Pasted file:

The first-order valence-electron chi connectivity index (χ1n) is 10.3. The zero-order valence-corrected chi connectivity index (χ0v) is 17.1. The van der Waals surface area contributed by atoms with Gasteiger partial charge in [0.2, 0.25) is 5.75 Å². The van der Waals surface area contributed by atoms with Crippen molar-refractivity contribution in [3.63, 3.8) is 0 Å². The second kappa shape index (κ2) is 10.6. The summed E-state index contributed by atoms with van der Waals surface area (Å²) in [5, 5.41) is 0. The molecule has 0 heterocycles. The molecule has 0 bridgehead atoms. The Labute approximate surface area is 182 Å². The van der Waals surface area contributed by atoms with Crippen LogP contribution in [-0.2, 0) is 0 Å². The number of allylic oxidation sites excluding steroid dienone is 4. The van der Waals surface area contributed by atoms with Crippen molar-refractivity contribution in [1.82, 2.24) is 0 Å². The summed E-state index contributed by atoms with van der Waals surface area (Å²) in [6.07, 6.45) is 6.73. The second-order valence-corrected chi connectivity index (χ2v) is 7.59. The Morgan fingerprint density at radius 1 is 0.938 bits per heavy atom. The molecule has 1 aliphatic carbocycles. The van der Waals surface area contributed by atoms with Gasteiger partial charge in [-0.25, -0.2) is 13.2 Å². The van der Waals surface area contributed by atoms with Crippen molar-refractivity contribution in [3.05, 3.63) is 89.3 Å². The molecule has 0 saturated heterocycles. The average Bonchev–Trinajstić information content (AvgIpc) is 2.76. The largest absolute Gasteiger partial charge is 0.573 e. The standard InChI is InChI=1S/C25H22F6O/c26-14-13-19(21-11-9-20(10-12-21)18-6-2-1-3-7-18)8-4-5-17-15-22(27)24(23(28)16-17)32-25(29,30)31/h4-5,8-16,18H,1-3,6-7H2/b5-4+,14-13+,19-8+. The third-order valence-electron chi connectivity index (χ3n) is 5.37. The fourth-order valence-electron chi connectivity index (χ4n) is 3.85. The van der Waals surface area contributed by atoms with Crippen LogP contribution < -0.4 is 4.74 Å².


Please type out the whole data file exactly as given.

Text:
The first-order valence-electron chi connectivity index (χ1n) is 10.3. The zero-order valence-corrected chi connectivity index (χ0v) is 17.1. The van der Waals surface area contributed by atoms with Gasteiger partial charge in [0.2, 0.25) is 5.75 Å². The van der Waals surface area contributed by atoms with Crippen molar-refractivity contribution in [3.63, 3.8) is 0 Å². The second kappa shape index (κ2) is 10.6. The summed E-state index contributed by atoms with van der Waals surface area (Å²) in [5, 5.41) is 0. The molecule has 0 heterocycles. The molecule has 0 bridgehead atoms. The Labute approximate surface area is 182 Å². The van der Waals surface area contributed by atoms with Crippen LogP contribution in [-0.2, 0) is 0 Å². The number of allylic oxidation sites excluding steroid dienone is 4. The van der Waals surface area contributed by atoms with Crippen molar-refractivity contribution in [1.82, 2.24) is 0 Å². The summed E-state index contributed by atoms with van der Waals surface area (Å²) in [6.07, 6.45) is 6.73. The second-order valence-corrected chi connectivity index (χ2v) is 7.59. The Morgan fingerprint density at radius 1 is 0.938 bits per heavy atom. The molecule has 1 aliphatic carbocycles. The van der Waals surface area contributed by atoms with Gasteiger partial charge in [-0.25, -0.2) is 13.2 Å². The van der Waals surface area contributed by atoms with Crippen molar-refractivity contribution in [3.05, 3.63) is 89.3 Å². The molecule has 0 saturated heterocycles. The average Bonchev–Trinajstić information content (AvgIpc) is 2.76. The largest absolute Gasteiger partial charge is 0.573 e. The standard InChI is InChI=1S/C25H22F6O/c26-14-13-19(21-11-9-20(10-12-21)18-6-2-1-3-7-18)8-4-5-17-15-22(27)24(23(28)16-17)32-25(29,30)31/h4-5,8-16,18H,1-3,6-7H2/b5-4+,14-13+,19-8+. The third-order valence-electron chi connectivity index (χ3n) is 5.37. The fourth-order valence-electron chi connectivity index (χ4n) is 3.85. The van der Waals surface area contributed by atoms with Crippen LogP contribution < -0.4 is 4.74 Å².